Ribosomal Changes Resulting in Antimicrobial Resistance

  • H. Hummel
  • A. Böck
Part of the Handbook of Experimental Pharmacology book series (HEP, volume 91)


Numerous antibiotics inhibit growth of prokaryotic and/or eukaryotic cells by specifically interfering with protein synthesis, either at the level of soluble protein synthesis factors or at the ribosome. The response of susceptible cells to these compounds may be altered by mutational changes of the primary structure of some component of the translational system or by the enzymatic activity of a gene product which introduces a covalent modification at a specific site. The analysis of such changes has been of eminent importance both for elucidating the mechanism of action of the antibiotics themselves and for understanding the genetic organization, the synthesis and the function of the translational system: (i) The first genes coding for ribosomal proteins were localized with the help of streptomycin-, erythromycin- and spectinomycin-resistant mutants from E. coli (for review see Nomura et al. 1977). Antibiotic resistance mutations were also indispensable tools for cloning the respective genes and for studying their structure and expression. (ii) Antibiotics have been extremely useful in the delineation of the different partial reactions of the translation process. Thus, the isolation and structural characterization of an antibiotic resistant mutant in several instances permitted the correlation of the biochemical reaction, which is blocked by that compound, with a specific site or component of the ribosome. (iii) Many protein synthesis inhibitors are specific either for the 70S eubacterial or the 80S cytoplasmic eukaryotic ribosome. There is increasing evidence which suggests that the structural changes of ribosomal components with occur as a consequence of antibiotic resistance mutations parallel the evolutionary changes differentiating susceptible and non-susceptible cell lineages (Hummel et al. 1986).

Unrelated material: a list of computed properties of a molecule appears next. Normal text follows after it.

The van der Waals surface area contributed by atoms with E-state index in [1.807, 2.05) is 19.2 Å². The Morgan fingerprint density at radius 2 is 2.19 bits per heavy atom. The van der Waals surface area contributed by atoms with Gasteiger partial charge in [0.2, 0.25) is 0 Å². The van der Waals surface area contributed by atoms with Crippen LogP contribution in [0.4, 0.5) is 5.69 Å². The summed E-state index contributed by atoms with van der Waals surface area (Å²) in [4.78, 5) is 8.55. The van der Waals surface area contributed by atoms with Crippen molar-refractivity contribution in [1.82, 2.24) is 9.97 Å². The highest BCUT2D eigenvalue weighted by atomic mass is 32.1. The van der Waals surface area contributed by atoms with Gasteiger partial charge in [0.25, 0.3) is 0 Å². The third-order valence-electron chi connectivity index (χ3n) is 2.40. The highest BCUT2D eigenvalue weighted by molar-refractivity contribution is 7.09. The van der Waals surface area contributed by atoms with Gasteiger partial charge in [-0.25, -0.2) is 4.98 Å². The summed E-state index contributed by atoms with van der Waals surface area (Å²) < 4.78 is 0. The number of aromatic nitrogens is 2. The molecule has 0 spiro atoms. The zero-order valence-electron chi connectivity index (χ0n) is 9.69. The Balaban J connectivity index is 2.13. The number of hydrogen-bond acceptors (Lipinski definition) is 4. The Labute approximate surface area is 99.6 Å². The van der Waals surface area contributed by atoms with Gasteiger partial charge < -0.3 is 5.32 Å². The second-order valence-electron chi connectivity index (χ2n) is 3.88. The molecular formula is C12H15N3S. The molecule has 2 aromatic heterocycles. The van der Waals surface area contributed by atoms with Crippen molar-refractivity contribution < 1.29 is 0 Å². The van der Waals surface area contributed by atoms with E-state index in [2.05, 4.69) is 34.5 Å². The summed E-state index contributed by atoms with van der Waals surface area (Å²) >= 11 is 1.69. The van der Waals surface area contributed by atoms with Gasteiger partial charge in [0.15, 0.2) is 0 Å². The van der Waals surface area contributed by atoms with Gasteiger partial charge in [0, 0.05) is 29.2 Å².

Ribosomal Protein Antimicrob Agent Ribosomal Subunit Amino Acid Replacement Translational Fidelity 
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© Springer-Verlag Berlin Heidelberg 1989

Authors and Affiliations

  • H. Hummel
  • A. Böck

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